L.A. County’s first COVID-19 vaccinations were a positive development, but the daunting outlook for infection spread and diminishing ICU capacity has health officials on edge. Also this morning: LAUSD students get extra time not to fail, the County IG calls out the Sheriff’s resistance to oversight, and the City Attorney files a lawsuit against an underground party club. It’s Tuesday. Here is your news. Take it!
Morning News Rundown
Even as the first vaccine doses in California were administered yesterday in Los Angeles, dwindling hospital capacity continues to alarm public health officials. According to the director of L.A. County Health and Human Services, there are only 370 available hospital beds in the entire county, while ICU capacity has shrunk to just 56 adult ICU beds. There are currently over 4,400 COVID-19 patients hospitalized in Los Angeles County, and Public Health Director Dr. Barbara Ferrer anticipates that number will climb to over 5,000 this weekend. [Deadline]
In an effort to avoid penalizing students who have been unfairly affected by the pandemic and complications from distance learning, the Los Angeles Unified School District is extending a “no fail” policy for students through at least Jan. 29. Students who received failing grades have until then to make up work. [KTLA]
A 17-page letter published yesterday by Los Angeles Inspector General Max Huntsman details a laundry list of accusations against the Los Angeles Sheriff’s Department, demonstrating what Huntsman calls a “pattern and practice of the repudiation of oversight by the Office of Inspector General.” The allegations include failures to release documents or investigate violent cliques within the department, destruction of evidence, and threats made by the Sheriff against public officials. [CBS Los Angeles]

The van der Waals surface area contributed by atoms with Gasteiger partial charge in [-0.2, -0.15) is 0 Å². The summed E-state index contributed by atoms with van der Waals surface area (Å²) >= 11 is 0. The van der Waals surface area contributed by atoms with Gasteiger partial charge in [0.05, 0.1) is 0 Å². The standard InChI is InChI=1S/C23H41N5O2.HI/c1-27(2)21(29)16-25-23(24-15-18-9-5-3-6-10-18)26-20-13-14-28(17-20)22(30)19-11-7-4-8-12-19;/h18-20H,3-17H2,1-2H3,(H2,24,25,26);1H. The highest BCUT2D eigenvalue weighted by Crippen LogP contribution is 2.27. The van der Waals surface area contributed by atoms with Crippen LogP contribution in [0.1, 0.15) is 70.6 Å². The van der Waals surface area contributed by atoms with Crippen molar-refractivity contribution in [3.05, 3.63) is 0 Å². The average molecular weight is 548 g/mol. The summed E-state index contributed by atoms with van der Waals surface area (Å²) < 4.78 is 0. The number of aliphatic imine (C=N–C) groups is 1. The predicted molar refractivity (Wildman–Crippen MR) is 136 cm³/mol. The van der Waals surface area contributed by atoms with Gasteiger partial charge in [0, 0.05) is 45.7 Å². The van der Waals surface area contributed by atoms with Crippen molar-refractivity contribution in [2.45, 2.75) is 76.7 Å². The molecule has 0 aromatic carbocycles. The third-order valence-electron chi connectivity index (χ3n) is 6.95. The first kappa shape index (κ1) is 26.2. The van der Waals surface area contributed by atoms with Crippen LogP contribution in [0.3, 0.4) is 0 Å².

The L.A. City Attorney has filed a lawsuit against the managers of the LA Party Society, who have allegedly been hosting unlawful indoor gatherings for months inside an underground club in the Fashion District. The suit seeks millions in damages stemming from violations of public nuisance and unfair competition laws. [L.A. Times]
A new lawsuit filed by the California Attorney General has accused Amazon of withholding information related to an investigation of its COVID-19 safety and protocols, as well as raw data about infections and deaths from outbreaks at facilities within the state. Amazon claims it has cooperated, but the suit alleges the company has “failed to adequately respond” to an investigative summons sent on Aug. 19. [Cal Matters]